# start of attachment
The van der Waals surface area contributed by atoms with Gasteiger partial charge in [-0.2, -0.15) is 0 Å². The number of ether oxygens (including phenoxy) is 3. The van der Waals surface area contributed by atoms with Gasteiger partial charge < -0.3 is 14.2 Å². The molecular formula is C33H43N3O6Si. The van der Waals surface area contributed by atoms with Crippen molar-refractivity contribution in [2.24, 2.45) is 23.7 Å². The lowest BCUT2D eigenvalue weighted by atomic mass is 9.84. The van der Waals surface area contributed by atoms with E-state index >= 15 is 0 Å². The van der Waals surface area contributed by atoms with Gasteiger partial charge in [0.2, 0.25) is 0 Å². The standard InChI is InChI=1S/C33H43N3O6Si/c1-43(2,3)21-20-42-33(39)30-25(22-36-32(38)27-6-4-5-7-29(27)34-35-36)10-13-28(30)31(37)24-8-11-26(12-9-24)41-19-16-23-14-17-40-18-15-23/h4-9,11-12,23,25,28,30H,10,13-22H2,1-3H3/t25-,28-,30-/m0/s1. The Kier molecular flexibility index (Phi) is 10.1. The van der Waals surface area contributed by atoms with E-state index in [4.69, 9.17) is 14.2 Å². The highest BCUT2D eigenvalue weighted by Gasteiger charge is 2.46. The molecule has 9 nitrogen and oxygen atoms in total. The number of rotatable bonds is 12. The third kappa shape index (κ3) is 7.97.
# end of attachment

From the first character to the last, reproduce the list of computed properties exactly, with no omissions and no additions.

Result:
The van der Waals surface area contributed by atoms with Gasteiger partial charge in [-0.2, -0.15) is 0 Å². The number of ether oxygens (including phenoxy) is 3. The van der Waals surface area contributed by atoms with Gasteiger partial charge < -0.3 is 14.2 Å². The molecular formula is C33H43N3O6Si. The van der Waals surface area contributed by atoms with Crippen molar-refractivity contribution in [2.24, 2.45) is 23.7 Å². The lowest BCUT2D eigenvalue weighted by atomic mass is 9.84. The van der Waals surface area contributed by atoms with E-state index >= 15 is 0 Å². The van der Waals surface area contributed by atoms with Gasteiger partial charge in [0.2, 0.25) is 0 Å². The standard InChI is InChI=1S/C33H43N3O6Si/c1-43(2,3)21-20-42-33(39)30-25(22-36-32(38)27-6-4-5-7-29(27)34-35-36)10-13-28(30)31(37)24-8-11-26(12-9-24)41-19-16-23-14-17-40-18-15-23/h4-9,11-12,23,25,28,30H,10,13-22H2,1-3H3/t25-,28-,30-/m0/s1. The Kier molecular flexibility index (Phi) is 10.1. The van der Waals surface area contributed by atoms with E-state index in [4.69, 9.17) is 14.2 Å². The highest BCUT2D eigenvalue weighted by Gasteiger charge is 2.46. The molecule has 9 nitrogen and oxygen atoms in total. The number of rotatable bonds is 12. The third kappa shape index (κ3) is 7.97.